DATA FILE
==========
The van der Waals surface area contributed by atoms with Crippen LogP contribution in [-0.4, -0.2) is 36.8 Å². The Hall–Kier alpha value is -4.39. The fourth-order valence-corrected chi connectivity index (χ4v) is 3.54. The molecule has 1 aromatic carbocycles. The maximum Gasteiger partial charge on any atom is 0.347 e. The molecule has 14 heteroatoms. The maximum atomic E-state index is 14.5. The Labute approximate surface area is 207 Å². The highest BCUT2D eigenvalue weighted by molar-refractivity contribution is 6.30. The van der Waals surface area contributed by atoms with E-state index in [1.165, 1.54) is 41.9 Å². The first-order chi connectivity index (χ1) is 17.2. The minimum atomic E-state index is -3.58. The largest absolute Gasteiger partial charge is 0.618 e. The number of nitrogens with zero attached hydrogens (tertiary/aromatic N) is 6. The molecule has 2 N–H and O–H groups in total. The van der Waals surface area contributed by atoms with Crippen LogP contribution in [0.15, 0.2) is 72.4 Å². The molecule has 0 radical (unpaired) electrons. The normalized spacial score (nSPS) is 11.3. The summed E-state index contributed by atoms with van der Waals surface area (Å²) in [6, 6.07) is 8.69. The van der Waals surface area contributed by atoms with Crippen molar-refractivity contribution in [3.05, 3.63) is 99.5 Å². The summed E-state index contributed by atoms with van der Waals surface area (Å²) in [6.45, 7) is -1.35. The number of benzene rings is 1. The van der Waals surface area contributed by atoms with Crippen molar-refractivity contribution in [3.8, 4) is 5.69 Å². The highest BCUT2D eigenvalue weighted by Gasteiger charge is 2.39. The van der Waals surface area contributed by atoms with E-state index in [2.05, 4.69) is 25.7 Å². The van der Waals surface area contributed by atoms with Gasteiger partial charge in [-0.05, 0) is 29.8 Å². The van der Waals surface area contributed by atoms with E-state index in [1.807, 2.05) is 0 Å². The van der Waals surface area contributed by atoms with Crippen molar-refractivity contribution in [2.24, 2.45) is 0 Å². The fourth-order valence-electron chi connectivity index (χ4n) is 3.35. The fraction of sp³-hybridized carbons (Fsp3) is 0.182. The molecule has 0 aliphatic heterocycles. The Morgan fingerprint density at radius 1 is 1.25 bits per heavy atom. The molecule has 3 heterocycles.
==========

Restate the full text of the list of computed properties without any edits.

The van der Waals surface area contributed by atoms with Crippen LogP contribution in [-0.4, -0.2) is 36.8 Å². The Hall–Kier alpha value is -4.39. The fourth-order valence-corrected chi connectivity index (χ4v) is 3.54. The molecule has 1 aromatic carbocycles. The maximum Gasteiger partial charge on any atom is 0.347 e. The molecule has 14 heteroatoms. The maximum atomic E-state index is 14.5. The Labute approximate surface area is 207 Å². The highest BCUT2D eigenvalue weighted by molar-refractivity contribution is 6.30. The van der Waals surface area contributed by atoms with E-state index in [1.165, 1.54) is 41.9 Å². The first-order chi connectivity index (χ1) is 17.2. The minimum atomic E-state index is -3.58. The largest absolute Gasteiger partial charge is 0.618 e. The number of nitrogens with zero attached hydrogens (tertiary/aromatic N) is 6. The molecule has 2 N–H and O–H groups in total. The van der Waals surface area contributed by atoms with Crippen LogP contribution in [0.15, 0.2) is 72.4 Å². The molecule has 0 radical (unpaired) electrons. The normalized spacial score (nSPS) is 11.3. The summed E-state index contributed by atoms with van der Waals surface area (Å²) in [6, 6.07) is 8.69. The van der Waals surface area contributed by atoms with Crippen molar-refractivity contribution in [3.05, 3.63) is 99.5 Å². The summed E-state index contributed by atoms with van der Waals surface area (Å²) in [6.45, 7) is -1.35. The number of benzene rings is 1. The van der Waals surface area contributed by atoms with Crippen molar-refractivity contribution in [3.8, 4) is 5.69 Å². The highest BCUT2D eigenvalue weighted by Gasteiger charge is 2.39. The van der Waals surface area contributed by atoms with E-state index in [2.05, 4.69) is 25.7 Å². The van der Waals surface area contributed by atoms with Gasteiger partial charge in [-0.05, 0) is 29.8 Å². The van der Waals surface area contributed by atoms with E-state index in [1.807, 2.05) is 0 Å². The van der Waals surface area contributed by atoms with Crippen molar-refractivity contribution in [2.24, 2.45) is 0 Å². The fourth-order valence-electron chi connectivity index (χ4n) is 3.35. The fraction of sp³-hybridized carbons (Fsp3) is 0.182. The molecule has 0 aliphatic heterocycles. The Morgan fingerprint density at radius 1 is 1.25 bits per heavy atom. The molecule has 3 heterocycles.